Down the Rabbit Hole
This morning, I was talking to a massage therapist-turned wonderful friend who has an awesome daugher with Down Syndrome. I told Anna Maria all about the adaptive ski program, Ignite Adaptive Sports, at the local Eldora Resort and about the National Sports Center for the Disabled, based in Winter Park, Colorado. I get very animated when I talk about these programs--adventure programming for people with and without disabilities was my deal for many years, even helping with trips with Wilderness Inquiry. (If you don't know of these programs yet, please check them out!)
Anyway, our conversation reminded me of this essay I wrote a while ago, about an unforgettable experience I had in the mid-nineties. The photo is of myself (oh wow, is that a permed ponytail?) and David, whom you meet here:
When I first see David, I think, uh oh. He is blind, developmentally disabled, nonverbal. But he can walk. His group home supervisor tells me that he does have the capability to understand other’s words. Still, in my seven years as a volunteer ski instructor for the National Sports Center for the Disabled, I have not worked with someone like him.
I have skied with visually impaired people, me skiing backwards, tapping my poles so the student knows which way to turn. Over the years I’ve had the privilege of skiing with many different people, all of whom dealing with one kind of challenge or another, some more visible than others: cerebral palsy, stroke, paraplegia, HIV, depression, autism, Down’s Syndrome. But David presents a multitude of concurrent challenges, and I’m more than a little bit nervous.
Thankfully, I am paired up with another volunteer for this lesson, a handsome man named Mark who looks like Kurt Russell (the chin dimple and all, not too shabby.) I am oh-so-single, and feel excited to be working with an attractive guy, as opposed to the kindly older women I usually get paired with.
David is a tall and lanky eighteen-year old, with wild brown hair that insists on escaping from his rag wool hat. I gratefully notice that he is not overweight because it appears that we’ll be “skiing” him for most of the day.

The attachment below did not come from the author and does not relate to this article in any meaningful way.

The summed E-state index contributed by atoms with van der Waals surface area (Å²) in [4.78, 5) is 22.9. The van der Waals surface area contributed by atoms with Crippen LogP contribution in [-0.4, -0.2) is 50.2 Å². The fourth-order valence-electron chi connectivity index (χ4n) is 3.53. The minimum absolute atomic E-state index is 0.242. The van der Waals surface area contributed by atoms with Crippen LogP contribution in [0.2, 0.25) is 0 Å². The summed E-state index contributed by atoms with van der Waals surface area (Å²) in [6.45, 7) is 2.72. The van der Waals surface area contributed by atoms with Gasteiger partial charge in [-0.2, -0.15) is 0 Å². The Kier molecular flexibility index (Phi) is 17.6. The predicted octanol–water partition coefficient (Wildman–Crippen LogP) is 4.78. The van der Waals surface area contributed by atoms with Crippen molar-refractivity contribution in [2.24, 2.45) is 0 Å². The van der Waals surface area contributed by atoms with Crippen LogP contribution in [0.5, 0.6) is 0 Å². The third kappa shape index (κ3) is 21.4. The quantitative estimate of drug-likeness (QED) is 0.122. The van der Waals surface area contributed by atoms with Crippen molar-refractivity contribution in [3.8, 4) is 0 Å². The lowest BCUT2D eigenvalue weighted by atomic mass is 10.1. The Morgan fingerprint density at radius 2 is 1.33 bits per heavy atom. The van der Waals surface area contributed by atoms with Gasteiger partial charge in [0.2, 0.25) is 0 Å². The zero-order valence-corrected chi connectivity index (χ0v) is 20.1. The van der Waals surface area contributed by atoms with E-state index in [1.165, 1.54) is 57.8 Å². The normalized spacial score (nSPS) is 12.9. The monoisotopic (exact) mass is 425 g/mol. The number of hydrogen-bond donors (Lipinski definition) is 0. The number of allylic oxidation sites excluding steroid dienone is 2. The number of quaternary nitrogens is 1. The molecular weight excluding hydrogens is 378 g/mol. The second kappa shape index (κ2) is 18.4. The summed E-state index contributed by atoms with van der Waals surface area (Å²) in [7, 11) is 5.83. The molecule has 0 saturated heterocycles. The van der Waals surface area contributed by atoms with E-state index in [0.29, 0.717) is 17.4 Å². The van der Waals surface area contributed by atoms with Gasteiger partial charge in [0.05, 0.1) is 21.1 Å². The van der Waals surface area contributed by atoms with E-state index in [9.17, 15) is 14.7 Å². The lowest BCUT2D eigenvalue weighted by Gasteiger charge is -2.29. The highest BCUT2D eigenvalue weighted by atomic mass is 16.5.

That morning we take all green beginner runs. Mark and I trade off who holds the reins (tethers which are attached to David’s ski tips) from behind. David surprises me. While he has no words, over the hours we spend together he reveals parts of himself. He keeps his hat completely pulled over his eyes. At first I think, um, that looks ridiculous. But then I get it. He can’t see, it is pretty dang cold. Why NOT keep his hat pulled over his face? I like his style.
After lunch, we decide that David is ready for a blue intermediate run, something with a bit more challenging terrain. We un-load at the Looking Glass chairlift and decide to go down Mad Hatter. Yes, these are the real names of runs at Winter Park, here in Colorado. It is my turn to “rein” David. Mark says something funny, maybe a bit coy. I turn to him to make what I am quite sure is a dazzling, flirty retort and inadvertently let go of the reins.
The next thing I know, David, hat pulled over his eyes, reins flying behind him, is shushing down the hill. Solo. Mark and I race off to catch him. We do, but not before we hear this sound, this brilliant, lovely, surprising song: “WHEEEEEEE!” Mark and I reach David just as he is heading towards the boundary line… and a big drop into nothingness. He surrenders to the hill, rather gracefully I think, and falls into a fit of giggles. This beautiful, peculiar sound from the boy who had uttered not one word all day. Not one peep.
It occurs to me that while yes, this could have been disastrous, it wasn’t. It could have resulted in injury or worse, but it didn’t. I’m reminded of Alice in Wonderland, the story of the girl who falls down a rabbit hole into a fantastic realm. And how when we say we’re going "down the rabbit-hole," it usually means we are going on an adventure into the unknown.
That day brought gifts. David experienced perhaps the greatest single moment of freedom and uninhibited joy—a rarity—in his short life. And I learned that sometimes it’s okay to let go.